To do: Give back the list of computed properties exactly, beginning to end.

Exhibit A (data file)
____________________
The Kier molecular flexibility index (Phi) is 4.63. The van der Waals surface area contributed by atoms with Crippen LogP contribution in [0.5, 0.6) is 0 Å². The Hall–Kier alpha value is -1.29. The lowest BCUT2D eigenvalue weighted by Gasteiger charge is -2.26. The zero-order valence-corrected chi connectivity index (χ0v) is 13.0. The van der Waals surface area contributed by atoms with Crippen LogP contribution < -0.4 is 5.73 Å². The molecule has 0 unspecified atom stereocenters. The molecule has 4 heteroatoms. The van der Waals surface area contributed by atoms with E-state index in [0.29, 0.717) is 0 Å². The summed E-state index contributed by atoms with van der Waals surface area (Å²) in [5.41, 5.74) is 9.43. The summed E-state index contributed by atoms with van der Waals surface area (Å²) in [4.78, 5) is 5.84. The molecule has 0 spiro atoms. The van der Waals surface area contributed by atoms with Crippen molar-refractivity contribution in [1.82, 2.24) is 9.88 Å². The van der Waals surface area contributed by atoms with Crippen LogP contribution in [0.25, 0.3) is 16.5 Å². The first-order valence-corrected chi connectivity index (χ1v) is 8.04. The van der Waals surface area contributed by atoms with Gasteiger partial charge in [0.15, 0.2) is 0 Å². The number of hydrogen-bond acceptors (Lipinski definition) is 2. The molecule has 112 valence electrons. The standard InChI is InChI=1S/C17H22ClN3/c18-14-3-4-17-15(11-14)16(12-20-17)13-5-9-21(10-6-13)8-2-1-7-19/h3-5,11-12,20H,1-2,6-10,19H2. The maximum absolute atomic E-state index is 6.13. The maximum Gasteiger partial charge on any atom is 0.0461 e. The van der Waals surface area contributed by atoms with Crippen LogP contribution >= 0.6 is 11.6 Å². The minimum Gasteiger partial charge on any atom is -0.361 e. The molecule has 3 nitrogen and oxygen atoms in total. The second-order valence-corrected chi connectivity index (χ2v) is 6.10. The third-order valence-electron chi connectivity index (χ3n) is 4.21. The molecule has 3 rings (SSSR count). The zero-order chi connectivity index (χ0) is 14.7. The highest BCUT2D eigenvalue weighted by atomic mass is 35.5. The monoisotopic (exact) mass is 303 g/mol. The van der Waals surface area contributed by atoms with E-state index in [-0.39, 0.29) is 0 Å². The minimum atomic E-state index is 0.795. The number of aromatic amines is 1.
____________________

The Kier molecular flexibility index (Phi) is 4.63. The van der Waals surface area contributed by atoms with Crippen LogP contribution in [0.5, 0.6) is 0 Å². The Hall–Kier alpha value is -1.29. The lowest BCUT2D eigenvalue weighted by Gasteiger charge is -2.26. The zero-order valence-corrected chi connectivity index (χ0v) is 13.0. The van der Waals surface area contributed by atoms with Crippen LogP contribution < -0.4 is 5.73 Å². The molecule has 0 unspecified atom stereocenters. The molecule has 4 heteroatoms. The van der Waals surface area contributed by atoms with E-state index in [0.29, 0.717) is 0 Å². The summed E-state index contributed by atoms with van der Waals surface area (Å²) in [5.41, 5.74) is 9.43. The summed E-state index contributed by atoms with van der Waals surface area (Å²) in [4.78, 5) is 5.84. The molecule has 0 spiro atoms. The van der Waals surface area contributed by atoms with Crippen molar-refractivity contribution in [1.82, 2.24) is 9.88 Å². The van der Waals surface area contributed by atoms with Crippen LogP contribution in [0.25, 0.3) is 16.5 Å². The first-order valence-corrected chi connectivity index (χ1v) is 8.04. The van der Waals surface area contributed by atoms with Gasteiger partial charge in [0.15, 0.2) is 0 Å². The number of hydrogen-bond acceptors (Lipinski definition) is 2. The molecule has 112 valence electrons. The standard InChI is InChI=1S/C17H22ClN3/c18-14-3-4-17-15(11-14)16(12-20-17)13-5-9-21(10-6-13)8-2-1-7-19/h3-5,11-12,20H,1-2,6-10,19H2. The maximum absolute atomic E-state index is 6.13. The maximum Gasteiger partial charge on any atom is 0.0461 e. The van der Waals surface area contributed by atoms with Crippen LogP contribution >= 0.6 is 11.6 Å². The minimum Gasteiger partial charge on any atom is -0.361 e. The molecule has 3 nitrogen and oxygen atoms in total. The second-order valence-corrected chi connectivity index (χ2v) is 6.10. The third-order valence-electron chi connectivity index (χ3n) is 4.21. The molecule has 3 rings (SSSR count). The zero-order chi connectivity index (χ0) is 14.7. The highest BCUT2D eigenvalue weighted by atomic mass is 35.5. The monoisotopic (exact) mass is 303 g/mol. The van der Waals surface area contributed by atoms with E-state index in [-0.39, 0.29) is 0 Å². The minimum atomic E-state index is 0.795. The number of aromatic amines is 1.